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  • Writer's pictureSElliott

Day 02 - Art Deco Buildings and a Polar Bear Looking for Hugs

Today we were awakened by the swaying of the ship – “back and fore, side to side, we all sway together….” – it was pitch black when we woke but the boat “dash” cam showed a little bit of light. As we had breakfast the ship docked in Torvig, this was only a short stop to unload some cargo. The ship we’re on doubles as a supply ship to the small towns that line the fjords. So we have many short stops depending on the amount of cargo to be unloaded.

After breakfast – a buffet – we went up to the panorama area at the bow of the ship – the weather was lovely as were the views. It was cold but not more so than Scotland – it was like a lovely autumn day there. On the way up we saw the sun rise over the water – it was wonderful!

Picture 1 - The Sun Rising over the Water

Pictures 2 and 3 - Views along the Coast

Today we have a long stop at Ålesund. This town, distinguished by its numerous spires, towers and highly-ornate buildings, is renowned for its beautiful art nouveau architecture. This is due to a fire that burned a large proportion of the town to the ground in the early 20th century. As a result of that fire the entire town was rebuilt in the fashionable style of the day, art nouveau.


Pictures 4 and 5 - Docking at Ålesund; Polar and TIggy looking out at Ålesund

Once we had docked, right in the heart of the town, Mum and I went ashore. Our plan was to visit the tourist office (to see if they had a free town self-guided walk) before climbing up Aksla hill to the viewpoint at the top where there is supposed to be wonderful views over the town. Well we found the tourist information easily enough, it’s just by the harbour, but they didn’t have any free walks. So Mum and I walked through some of the town to the Byparken. This is a public park developed in 1885 modelled on an English park landscape. Pride of place within the park is a large statue of Rollo, a Viking chieftain who was born near/in Ålesund. He established the dukedom of Normandy (yes, the one in France) in 911 by marrying the daughter of the King of France. He is the ancestor of William the Conqueror, who is an ancestor of the British Royal Family.


From the park we started to ascend the 418 steps to the top of Aksla hill. We didn’t go all the way to the top but stopped just over halfway up (at step 260 to be precise), there were wonderful views over the three islands that make up Ålesund, the Sunnmøre Alps in the background and over the sea to the islands off the coast – the weather really smiled down on us for this one!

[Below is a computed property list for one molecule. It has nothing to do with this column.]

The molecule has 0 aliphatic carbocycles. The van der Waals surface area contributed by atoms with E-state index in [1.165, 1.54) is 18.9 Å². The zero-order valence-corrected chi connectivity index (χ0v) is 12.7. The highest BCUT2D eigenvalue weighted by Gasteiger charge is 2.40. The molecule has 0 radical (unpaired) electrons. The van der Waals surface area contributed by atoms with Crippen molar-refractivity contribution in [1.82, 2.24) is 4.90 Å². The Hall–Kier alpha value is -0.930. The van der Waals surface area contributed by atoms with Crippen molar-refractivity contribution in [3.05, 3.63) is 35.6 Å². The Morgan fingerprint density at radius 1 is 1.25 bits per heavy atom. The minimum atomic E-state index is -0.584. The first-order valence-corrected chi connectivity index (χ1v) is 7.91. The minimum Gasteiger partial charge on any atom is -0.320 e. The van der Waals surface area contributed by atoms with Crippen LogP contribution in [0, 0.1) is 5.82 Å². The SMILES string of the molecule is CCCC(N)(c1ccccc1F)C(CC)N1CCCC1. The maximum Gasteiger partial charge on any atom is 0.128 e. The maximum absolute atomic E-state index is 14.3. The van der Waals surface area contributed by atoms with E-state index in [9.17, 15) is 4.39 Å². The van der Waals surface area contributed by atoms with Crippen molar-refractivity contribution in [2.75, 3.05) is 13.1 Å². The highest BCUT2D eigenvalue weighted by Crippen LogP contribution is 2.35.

Picture 6 - View from Aksla Hill

We descended the steps back to sea level. This is not a climb/descent for those who do not like heights – the stairs are shallow but the views descending can be very off-putting as the steepness of the steps means that you can’t see any barriers between you and the fall down!

We returned to the ship for lunch - this is a buffet including hot and cold food. And pudding!!


After pudding…I mean lunch, Mum and I headed out again, this time to do a self-guided tour of the Art Nouveau town. I found this tour online in another online blog, link, and it was a good wee walk.


We started by walking along the Kongens gate. This pedestrian street is lined with Art Nouveau buildings – including one with a dragon over the door! A lot of the decorations on the buildings were painted so it was very picturesque.

Picture 7 - Here Be Dragons!

Picture 8 and 9 - Art Nouveau Buildings

Near the far end of Kongens gate there is a sculpture called Avisgutten (Newspaper Boy), this was donated by the newspaper Sunnmorsposten and shows the paper boy making a delivery. There are a lot of sculptures in Alesund – I’ve counted five so far. There was also a polar bear in a shop window – looking for a hug!

Picture 10 - The Paper Boy

Picture 11 - Polar Bear Looking for a Hug

From The Paper Boy we went through a passageway to the Skansegata, the street that runs along the narrow stretch of water that separates two of the town’s islands. On the other side of the waterway were a number of colourful wharf buildings so we had lovely views. This is known as the “Brosundet”.

Picture 12 - Wharf Buildings

We continued along the side of the water and crossed at the bridge, this gave us good views back along the waterway to the wharf buildings. By the bridge are two sculptures – Skårungen (The Fisher Boy) and The Herring Girl. The Herring Girl is a tribute to the women who worked at salting herring, one of the town’s main industries.

Picture 13 - The Boy Fisherman

We then walked along Apotekergata before turning down Molovegen. This street has the remaining wooden houses that survived the 1904 fire so you can see what Alesund would have looked like before the fire.


We had a short walk along the mole, the harbour breakwater not the animal, to see great views back over the harbour.

Picture 14 - Alesund Harbour

Having had enough of walking (our poor wee leggies were awfully tired), Mum and I retraced our steps back to the ship. Once on board we went back to the Panorama lounge to relax before a talk about the different excursions that we could go to on the cruise north.

After the talk we returned to the Panorama lounge before the day’s round-up talk at 5pm and then dinner at 6pm. For dinner, the guests have been split into three sittings – we’re glad that we’re not the ones with the last sitting at 8:15pm!!

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